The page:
When Dakota Dozier's wife, Haley, started feeling especially fatigued at 30 weeks pregnant, neither she nor Dakota thought much of it.
After all, pregnancy can take its toll. Not to mention, the couple was traveling consistently between North Carolina and Minnesota – and had a 2-year-old son, Dak, to chase after.
But Dakota and Haley also knew this pregnancy differed a bit from the first. At the 20-week ultrasound, they'd been told Haley had a two-vessel umbilical cord; while typical cords have two arteries and one vein, Haley's had a vein and only one artery.
Doctors expected a lower birth weight but otherwise didn't express much concern.
"She started feeling really tired, but we didn't really think too much of it," Dakota said. "Got to about 31 weeks, though, and things really started unraveling."
Haley went in for a scheduled checkup, where blood tests revealed some red flags – including signs of preeclampsia, a condition characterized by high blood pressure.
When numbers didn't improve the following day, Haley was admitted to the hospital, where she received steroid injections to speed up the development of the baby's lungs.
"They say, 'You know, Saturday you'll get to 32 weeks. You're not getting past that. If you get to 32 weeks, we're gonna deliver this baby,' " Dakota recounted.
"They were kind of prepping us – 'She most likely will struggle to breathe, just because she's so young; we might need to put her on a ventilator right away.' So we have all these things that are going through our minds," he added.
Haley underwent a C-section on July 17, and Evelyn was delivered weighing 2 pounds, 8 ounces.
Immediately upon delivery, Haley and Dakota heard a precious sound: Evelyn cried.
Teeny tiny, but healthy.
"It was just crazy because our son was – I am not a small person," Dakota quipped. "Our son was 8 pounds, 3 ounces, and he was 'normal' sized, and now he's 3 years old, 55 pounds, three-and-a-half feet tall. He's just huge. So we were kind of expecting the same thing, but that wasn't the case this time. Just a teeny little peanut.
"I remember the first time holding her," Dakota continued. "Of course having held a newborn before, I felt confident holding her. But even so, how small she was, it was just crazy to me."
Miraculously, Evelyn never required a ventilator or any significant respiratory support beyond regular-flow oxygen early on, which meant she received plenty of skin-to-skin contact with her parents.
Evelyn did require a feeding tube for some time and remained in the NICU for 50 days.
Requirements to go home included reaching five pounds – the minimum for most car seats – and being able to consume a full day's feeding without a feeding tube.
"The feeding tube was in, and we tried to take it out – couldn't do it. Put it back in, take it out, couldn't do it," Dakota explained. "So it was kind of two steps forward, one step back kind of thing. Just getting her volume up, and slowly and steadily she did."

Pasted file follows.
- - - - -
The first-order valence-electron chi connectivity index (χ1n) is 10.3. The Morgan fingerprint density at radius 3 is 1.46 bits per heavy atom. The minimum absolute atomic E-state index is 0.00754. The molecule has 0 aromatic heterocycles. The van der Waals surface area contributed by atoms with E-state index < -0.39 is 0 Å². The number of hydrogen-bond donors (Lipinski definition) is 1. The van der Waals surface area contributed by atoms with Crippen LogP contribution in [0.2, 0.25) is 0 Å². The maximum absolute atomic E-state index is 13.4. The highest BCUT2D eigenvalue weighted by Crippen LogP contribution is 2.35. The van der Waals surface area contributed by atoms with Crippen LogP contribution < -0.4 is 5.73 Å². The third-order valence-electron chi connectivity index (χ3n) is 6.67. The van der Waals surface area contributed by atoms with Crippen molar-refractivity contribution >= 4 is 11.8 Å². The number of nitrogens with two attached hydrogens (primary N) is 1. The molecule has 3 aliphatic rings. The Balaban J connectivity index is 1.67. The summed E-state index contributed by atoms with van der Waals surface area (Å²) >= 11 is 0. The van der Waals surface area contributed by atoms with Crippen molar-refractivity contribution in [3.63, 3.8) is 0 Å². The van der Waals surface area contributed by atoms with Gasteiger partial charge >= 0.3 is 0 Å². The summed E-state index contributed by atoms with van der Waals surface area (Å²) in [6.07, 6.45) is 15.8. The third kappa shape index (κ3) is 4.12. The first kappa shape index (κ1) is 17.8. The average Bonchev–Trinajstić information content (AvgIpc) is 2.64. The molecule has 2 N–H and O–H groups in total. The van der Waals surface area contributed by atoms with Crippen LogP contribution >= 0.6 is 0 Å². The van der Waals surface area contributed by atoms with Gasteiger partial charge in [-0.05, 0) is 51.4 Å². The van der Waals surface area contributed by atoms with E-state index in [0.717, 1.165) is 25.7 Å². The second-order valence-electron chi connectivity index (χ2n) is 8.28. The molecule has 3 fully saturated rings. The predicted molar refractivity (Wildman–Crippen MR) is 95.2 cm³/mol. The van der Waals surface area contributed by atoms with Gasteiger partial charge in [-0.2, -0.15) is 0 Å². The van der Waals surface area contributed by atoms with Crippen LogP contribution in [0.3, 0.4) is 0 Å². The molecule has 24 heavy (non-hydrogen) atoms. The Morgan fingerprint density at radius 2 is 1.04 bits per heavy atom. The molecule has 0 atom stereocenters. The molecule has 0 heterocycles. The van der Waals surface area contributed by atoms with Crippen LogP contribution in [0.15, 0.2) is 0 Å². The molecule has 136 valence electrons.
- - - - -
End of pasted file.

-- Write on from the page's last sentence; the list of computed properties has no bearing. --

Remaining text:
One week after Evelyn was born, Dakota reported to Twin Cities Orthopedics Performance Center for Vikings Training Camp.
Though difficult to be 1,200 miles from his family, Dakota stayed connected via regular phone and FaceTime calls and watched Evelyn grow and develop daily.
Evelyn has experienced a couple of minor health hurdles, including being hospitalized by the rhinovirus for a week, but overall is thriving.
Five-month-old Evelyn now weighs more than 10 pounds and is well-attended to by her older brother.
"I can't imagine what it's like as a 3-year-old, being the only child and then all of a sudden it's like, 'Hey, where's my attention?' " Dakota said. "And we do things, try to show, 'Hey, we're still here,' but with her being so small, so young, there's just a lot we have to do for her.
"But he's always, 'Can I hold her? Can I kiss her? Can I feed her?' It's like, 'Mmmm, sit in the corner. You can hold her for, like, five seconds.' " Dakota laughed. "He'll help, though, throw the diapers away for us. It's been really cool to watch him care for her."
Dakota said the experience with Evelyn has opened his and Haley's eyes to the realities that parents of nearly 400,000 premature babies face every year in the United States.
It's why tonight he's wearing cleats custom-painted to represent March of Dimes, which has helped millions of babies survive and thrive in the past 80-plus years.
March of Dimes educates medical professionals and the public about best practices, supports lifesaving research, provides comfort and support to families in NICUs and advocates for all moms and babies.
"Just the experience we had with the different nurses and the doctors – how they were able to communicate with us, understand what we're going through and really just be there to help us out [made such an impact]," Dakota said.
"Watching Haley go to the hospital and realizing that she was in danger, let alone the baby, it was kind of scary there for a moment. Because if it wasn't for medicine and everything we know now, there would have been a high likelihood that I could have lost my wife and my child. That hits home," Dakota continued. "After this experience, I couldn't think of anything that would make more sense than to represent March of Dimes for My Cause My Cleats. I'm super thankful."